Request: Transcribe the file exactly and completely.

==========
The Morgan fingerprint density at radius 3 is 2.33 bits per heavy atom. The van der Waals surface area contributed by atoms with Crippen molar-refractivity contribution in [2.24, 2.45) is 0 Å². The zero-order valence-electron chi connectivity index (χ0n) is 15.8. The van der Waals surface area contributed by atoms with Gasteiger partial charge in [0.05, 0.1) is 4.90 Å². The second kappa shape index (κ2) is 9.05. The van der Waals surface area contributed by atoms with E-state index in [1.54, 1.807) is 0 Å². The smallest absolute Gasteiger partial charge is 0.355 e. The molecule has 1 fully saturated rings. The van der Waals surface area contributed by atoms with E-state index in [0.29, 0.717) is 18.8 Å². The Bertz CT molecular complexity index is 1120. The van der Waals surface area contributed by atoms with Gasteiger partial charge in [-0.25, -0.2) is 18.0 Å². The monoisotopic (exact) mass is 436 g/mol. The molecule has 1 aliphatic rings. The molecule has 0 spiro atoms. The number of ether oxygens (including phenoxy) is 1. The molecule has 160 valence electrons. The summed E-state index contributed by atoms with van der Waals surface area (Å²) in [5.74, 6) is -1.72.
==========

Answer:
The Morgan fingerprint density at radius 3 is 2.33 bits per heavy atom. The van der Waals surface area contributed by atoms with Crippen molar-refractivity contribution in [2.24, 2.45) is 0 Å². The zero-order valence-electron chi connectivity index (χ0n) is 15.8. The van der Waals surface area contributed by atoms with Gasteiger partial charge in [0.05, 0.1) is 4.90 Å². The second kappa shape index (κ2) is 9.05. The van der Waals surface area contributed by atoms with E-state index in [1.54, 1.807) is 0 Å². The smallest absolute Gasteiger partial charge is 0.355 e. The molecule has 1 fully saturated rings. The van der Waals surface area contributed by atoms with E-state index in [0.29, 0.717) is 18.8 Å². The Bertz CT molecular complexity index is 1120. The van der Waals surface area contributed by atoms with Gasteiger partial charge in [-0.25, -0.2) is 18.0 Å². The monoisotopic (exact) mass is 436 g/mol. The molecule has 1 aliphatic rings. The molecule has 0 spiro atoms. The number of ether oxygens (including phenoxy) is 1. The molecule has 160 valence electrons. The summed E-state index contributed by atoms with van der Waals surface area (Å²) in [5.74, 6) is -1.72.